Cocaine trafficking kingpin sentenced in miami federal court
October 22, 2009
A Miami federal judge sentenced a former Columbian cocaine
trafficking kingpin to 45 years in federal prison. Federal prosecutors allege that Diego Montoya Sanchez trafficked in excess of 1.2 million pounds into the United States through Miami and other South Florida locations. Represented by a very experienced Miami cocaine trafficking lawyer, Sanchez repeatedly apologized for his life of cocaine trafficking and murder. After his extradition
from Columbia, Sanchez was indicted in Miami for cocaine trafficking, racketeering
, obstruction of justice and conspiracy.
Sanchez was the famed head the North Valley cartel which came to the forefront of Columbian cocaine trafficking when the Cali and Medellin cartels were shut down by the United States and Columbia governments. The North Valley cartel was responsible for the importation of 1.2 million pounds of cocaine into Mexico and the United States. The cocaine had a street value of 10 billion dollars. Sanchez was also implicated for ordering the murder of a former associate turned informant.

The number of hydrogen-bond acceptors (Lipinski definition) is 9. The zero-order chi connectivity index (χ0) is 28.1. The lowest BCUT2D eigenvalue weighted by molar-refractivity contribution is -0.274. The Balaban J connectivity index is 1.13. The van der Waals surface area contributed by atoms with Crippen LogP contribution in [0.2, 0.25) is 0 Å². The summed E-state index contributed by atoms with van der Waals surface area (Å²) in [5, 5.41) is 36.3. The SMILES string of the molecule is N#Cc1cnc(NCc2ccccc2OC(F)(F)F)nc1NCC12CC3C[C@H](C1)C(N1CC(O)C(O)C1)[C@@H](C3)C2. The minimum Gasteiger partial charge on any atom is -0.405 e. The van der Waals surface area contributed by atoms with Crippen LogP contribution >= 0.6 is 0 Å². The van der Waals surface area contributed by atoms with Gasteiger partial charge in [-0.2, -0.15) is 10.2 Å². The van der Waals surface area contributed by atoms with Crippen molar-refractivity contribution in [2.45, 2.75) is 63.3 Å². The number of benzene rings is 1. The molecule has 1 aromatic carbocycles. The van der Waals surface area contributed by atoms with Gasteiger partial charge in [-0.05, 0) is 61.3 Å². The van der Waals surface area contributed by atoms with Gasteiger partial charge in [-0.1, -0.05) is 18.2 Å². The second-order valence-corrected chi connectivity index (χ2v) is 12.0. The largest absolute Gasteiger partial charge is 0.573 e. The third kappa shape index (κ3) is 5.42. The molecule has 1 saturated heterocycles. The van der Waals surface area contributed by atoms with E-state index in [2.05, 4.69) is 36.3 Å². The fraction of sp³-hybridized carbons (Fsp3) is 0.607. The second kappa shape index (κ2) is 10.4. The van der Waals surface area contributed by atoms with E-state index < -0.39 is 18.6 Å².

Sanchez never aspired to become the head of one of the largest cocaine trafficking rings in the world. Both Sanchez and his Miami criminal lawyer
both expressed remorse and explained to the federal judge that they both hoped that others who wish to engage in cocaine trafficking understand the path of destruction it causes. According to a statement provided by the defendant, he began his career in the cocaine trafficking trade as a low level driver and messenger for a friend who ran a cocaine laboratory. He eventually learned the trade and opened his own cocaine lab.
Despite the recent arrests, convictions and prison terms imposed on Columbian cocaine traffickers, new cocaine trafficking rings take over from where the old ones left off. Even though the North Valley cartel has been disbanded, others choose to grow and cultivate coca plants and make millions of dollars. Cocaine trafficking remains big business in Columbia, and despite law enforcement's attempts to stop the cocaine trade, it continues to operate unabated.
Former Drug-Cartel Leader Sentenced to 45 Years, The Morning Call, October 21, 2009.